Austin Robinson was the winner of the Get Out & GO contest that we ran in conjunction with The Dyrt in the Spring of 2017. A recent college graduate with a B.S. in Mechanical Engineering, Austin has been an outdoor adventurer for most of his life. With camping trips to Great Smoky Mountains National Park as a child and spending the last 5 summers as a camp counselor in Colorado, the great outdoors is simply a part of who Austin is. We kept in touch with Austin throughout the summer and he has given us a little look into his Summer of Adventure 2017.
I had just finished college at Embry-Riddle Aeronautical University with a B.S. in Mechanical Engineering and was getting ready to hit the road for my 5th summer as a camp counselor at the Keystone Science School with my new SylvanSport GO! After a few weekend trips to “break-in” the GO, I headed west to Colorado, where sadly my GO would have to wait it out until the end of the camp.
My home for the summer. It’s no GO, but it’ll do.
It was a great summer in the beautiful Colorado mountains with some amazing kids. I had my sights on Rocky Mountain National Park and then Wyoming. But, before I set out, there was one more thing I had to do. While I have spent plenty of time rock climbing, I had yet to do a ‘muti-pitch’ climb, a type of climbing where you can climb hundreds, if not thousands of feet by setting anchors at the end of a rope length and starting the next section or ‘pitch’.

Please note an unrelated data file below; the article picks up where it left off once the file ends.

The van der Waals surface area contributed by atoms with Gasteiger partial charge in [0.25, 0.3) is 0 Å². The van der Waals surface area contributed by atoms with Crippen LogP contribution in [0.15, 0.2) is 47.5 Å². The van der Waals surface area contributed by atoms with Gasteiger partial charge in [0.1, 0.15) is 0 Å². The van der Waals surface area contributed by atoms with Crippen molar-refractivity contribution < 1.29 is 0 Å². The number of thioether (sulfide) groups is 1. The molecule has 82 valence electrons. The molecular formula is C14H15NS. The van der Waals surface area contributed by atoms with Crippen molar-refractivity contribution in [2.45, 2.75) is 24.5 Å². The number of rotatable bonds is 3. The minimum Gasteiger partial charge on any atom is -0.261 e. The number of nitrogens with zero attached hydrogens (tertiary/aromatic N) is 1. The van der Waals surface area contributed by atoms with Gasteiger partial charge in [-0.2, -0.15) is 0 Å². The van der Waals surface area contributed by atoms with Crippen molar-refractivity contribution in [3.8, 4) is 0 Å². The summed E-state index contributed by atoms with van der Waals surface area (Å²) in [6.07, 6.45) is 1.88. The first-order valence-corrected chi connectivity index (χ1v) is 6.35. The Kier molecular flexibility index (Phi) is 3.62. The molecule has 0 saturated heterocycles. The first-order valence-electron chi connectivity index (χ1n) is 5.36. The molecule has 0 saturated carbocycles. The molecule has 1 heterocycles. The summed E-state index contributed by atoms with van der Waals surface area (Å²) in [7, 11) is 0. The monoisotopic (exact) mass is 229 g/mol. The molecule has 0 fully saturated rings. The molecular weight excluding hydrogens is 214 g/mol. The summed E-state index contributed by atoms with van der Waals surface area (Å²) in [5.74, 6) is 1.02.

A room with a view.
I met a friend of mine and I headed out to climb Royal Flush, a 1,500ft route just above the town of Frisco, CO. Originally climbed by Tim Toula and Peter Krainz, both of whom I have had the pleasure of climbing with, Royal Flush follows the north face of Mt Royal. The climb is a nice mix of easier 5.4 and more challenging 5.9/5.10 pitches (difficulty ratings). Both my friend and I are both proficient climbers, but since this was my first multi-pitch climb, we decided that he would ‘lead’ the whole way up.
Park leading the first pitches of Royal Flush.
Hey look…it’s my car….1,000ft down there.
Royal Flush was established as a 20-pitch climb, but we managed to combine a few of them and made it in 7 pitches. Even so, switching positions, swapping out gear and rebuilding anchors at the top of every pitch, it still took us 6 hours to finish the climb! Add to that a few 60-70m traverses along the way and staying on route to find the next set of bolts was not always easy!
Overlooking Lake Dillon.
It was an incredible experience to be 1,500ft off the ground, get to look around at the beautiful valley below and spend it with a great friend. It will be a day not easily forgotten. Leaving on a high note, it’s off to Rocky Mountain National Park! With my Subie Forester and GO in tow, excited to see what adventures lie ahead.